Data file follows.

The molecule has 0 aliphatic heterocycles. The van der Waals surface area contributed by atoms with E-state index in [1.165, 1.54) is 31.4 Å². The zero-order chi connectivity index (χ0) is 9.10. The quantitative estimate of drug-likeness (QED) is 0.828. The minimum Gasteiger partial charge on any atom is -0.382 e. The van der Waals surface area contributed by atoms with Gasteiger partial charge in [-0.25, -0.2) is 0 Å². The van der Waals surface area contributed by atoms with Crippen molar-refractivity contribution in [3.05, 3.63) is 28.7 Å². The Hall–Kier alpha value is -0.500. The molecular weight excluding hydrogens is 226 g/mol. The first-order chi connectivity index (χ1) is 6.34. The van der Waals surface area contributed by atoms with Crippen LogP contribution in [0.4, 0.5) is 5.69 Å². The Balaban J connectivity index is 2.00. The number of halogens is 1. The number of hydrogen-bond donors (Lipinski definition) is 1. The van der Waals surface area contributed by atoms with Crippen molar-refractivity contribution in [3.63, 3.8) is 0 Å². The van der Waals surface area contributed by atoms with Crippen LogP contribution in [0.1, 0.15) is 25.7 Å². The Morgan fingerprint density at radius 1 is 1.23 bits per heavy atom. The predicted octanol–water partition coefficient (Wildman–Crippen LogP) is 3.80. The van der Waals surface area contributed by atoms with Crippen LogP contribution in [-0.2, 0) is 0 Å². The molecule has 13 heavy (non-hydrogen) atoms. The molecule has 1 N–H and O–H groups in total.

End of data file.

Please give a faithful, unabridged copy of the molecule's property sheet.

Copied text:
The molecule has 0 aliphatic heterocycles. The van der Waals surface area contributed by atoms with E-state index in [1.165, 1.54) is 31.4 Å². The zero-order chi connectivity index (χ0) is 9.10. The quantitative estimate of drug-likeness (QED) is 0.828. The minimum Gasteiger partial charge on any atom is -0.382 e. The van der Waals surface area contributed by atoms with Gasteiger partial charge in [-0.25, -0.2) is 0 Å². The van der Waals surface area contributed by atoms with Crippen molar-refractivity contribution in [3.05, 3.63) is 28.7 Å². The Hall–Kier alpha value is -0.500. The molecular weight excluding hydrogens is 226 g/mol. The first-order chi connectivity index (χ1) is 6.34. The van der Waals surface area contributed by atoms with Crippen LogP contribution in [0.4, 0.5) is 5.69 Å². The Balaban J connectivity index is 2.00. The number of halogens is 1. The number of hydrogen-bond donors (Lipinski definition) is 1. The van der Waals surface area contributed by atoms with Crippen molar-refractivity contribution in [3.63, 3.8) is 0 Å². The van der Waals surface area contributed by atoms with Crippen LogP contribution in [0.1, 0.15) is 25.7 Å². The Morgan fingerprint density at radius 1 is 1.23 bits per heavy atom. The predicted octanol–water partition coefficient (Wildman–Crippen LogP) is 3.80. The van der Waals surface area contributed by atoms with Crippen LogP contribution in [-0.2, 0) is 0 Å². The molecule has 13 heavy (non-hydrogen) atoms. The molecule has 1 N–H and O–H groups in total.